But Macron’s capacity to influence events is hardly that of a French colonial envoy from a century ago. “The political class understood Macron would come with an expectation that there would be a government formation process and a prime minister, so they preempted him,” said Emile Hokayem, a Lebanese political analyst, to my colleague Siobhán O’Grady. “But they also put [Adib] in as a fait accompli. Now Macron cannot come and dispute the appointment of Adib because that would be interference in the affairs of the sovereign state.”
“While President Michel Aoun, Speaker of Parliament Nabih Berri, and Hezbollah Secretary-General Hassan Nasrallah paid lip service to President Macron’s proposal, it is about as likely to be implemented and lead to a change in the entrenched political system as the U.N.-convened Syrian Constitutional Committee is to agree on amendments that will change the behavior of the Syrian regime,” wrote Randa Slim of the Middle East Institute. “In both cases, the political system has proven itself able to withstand internal and external pressure for change.”
“French diplomats admit they have little leverage. Macron hopes to charm and cajole Lebanon’s leaders into reform, with the prospect of aid if they comply,” explained the Economist. “History suggests they will not. His call for early elections may not bring change either. Civil-society groups and protesters have not established credible parties, and the complex electoral law, which allocates seats based on sect, makes it hard for newcomers to win power.”
In his interview with Politico, Macron seemed to accept the limits of his powers. He shrugged off calls, including from Washington, to use the moment to punish Hezbollah, the Iran-backed Shiite faction that remains one of the most powerful political parties in the country. “Don’t ask France to come wage war against a Lebanese political force … It would be absurd and crazy,” he said.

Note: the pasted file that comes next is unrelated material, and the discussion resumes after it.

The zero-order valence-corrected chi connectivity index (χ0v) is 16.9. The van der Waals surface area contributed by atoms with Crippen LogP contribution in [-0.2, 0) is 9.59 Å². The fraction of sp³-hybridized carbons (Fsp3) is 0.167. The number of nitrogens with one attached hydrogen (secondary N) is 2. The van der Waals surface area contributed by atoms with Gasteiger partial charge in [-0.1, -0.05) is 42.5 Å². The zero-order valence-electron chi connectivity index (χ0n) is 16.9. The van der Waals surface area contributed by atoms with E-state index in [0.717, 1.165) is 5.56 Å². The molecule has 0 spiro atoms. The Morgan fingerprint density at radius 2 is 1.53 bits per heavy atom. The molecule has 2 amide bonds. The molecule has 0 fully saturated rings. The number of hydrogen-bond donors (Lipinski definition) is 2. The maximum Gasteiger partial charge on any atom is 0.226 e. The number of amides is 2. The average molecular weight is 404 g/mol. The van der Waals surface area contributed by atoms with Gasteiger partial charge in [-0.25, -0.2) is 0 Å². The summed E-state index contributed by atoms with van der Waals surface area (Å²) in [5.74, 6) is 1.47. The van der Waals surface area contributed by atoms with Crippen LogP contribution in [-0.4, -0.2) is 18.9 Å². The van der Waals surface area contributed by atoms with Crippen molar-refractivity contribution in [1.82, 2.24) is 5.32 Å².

The French president paraphrased a line written by Italian Marxist scholar Antonio Gramsci: “The new is having a hard time emerging, and the old is persevering,” Macron told Politico. “We have to find a way through, that’s what I’m trying to do.”
His efforts may not be just about Lebanon. Macron has presided over a more assertive French foreign policy across a range of its former colonial spheres of influence. But much of his agenda looks troubled. France under Macron seemed to put too many of its chips on the wrong side of the Libyan civil war. His government is locked in a tense geopolitical standoff in the eastern Mediterranean with Turkey that’s adding further strains to NATO. And France’s efforts to bring political stability and security to the Sahel region remain fitful and unfinished. On the same day Macron was in Beirut, French security forces in Mali confirmed the death of a civilian killed during one of their anti-jihadist operations.
Experts, meanwhile, pointed to the declining political value of Beirut to Paris. “Not only does France not have significant economic ties to Lebanon — it ranks as only the sixth-largest exporter to the country — but Lebanon, now that the Palestinian question is on the diplomatic backburner, does not have the same strategic value it once held for France,” wrote Robert Zaretsky for The Washington Post’s opinion pages last month.
“For the moment, the French are far less enthusiastic over Macron than are the Lebanese,” Zaretsky added, writing after Macron’s trip to Beirut in the first week of August. “Shortly before his visit to Lebanon, only 39 percent of voters expressed confidence in Macron.”
The Washington Post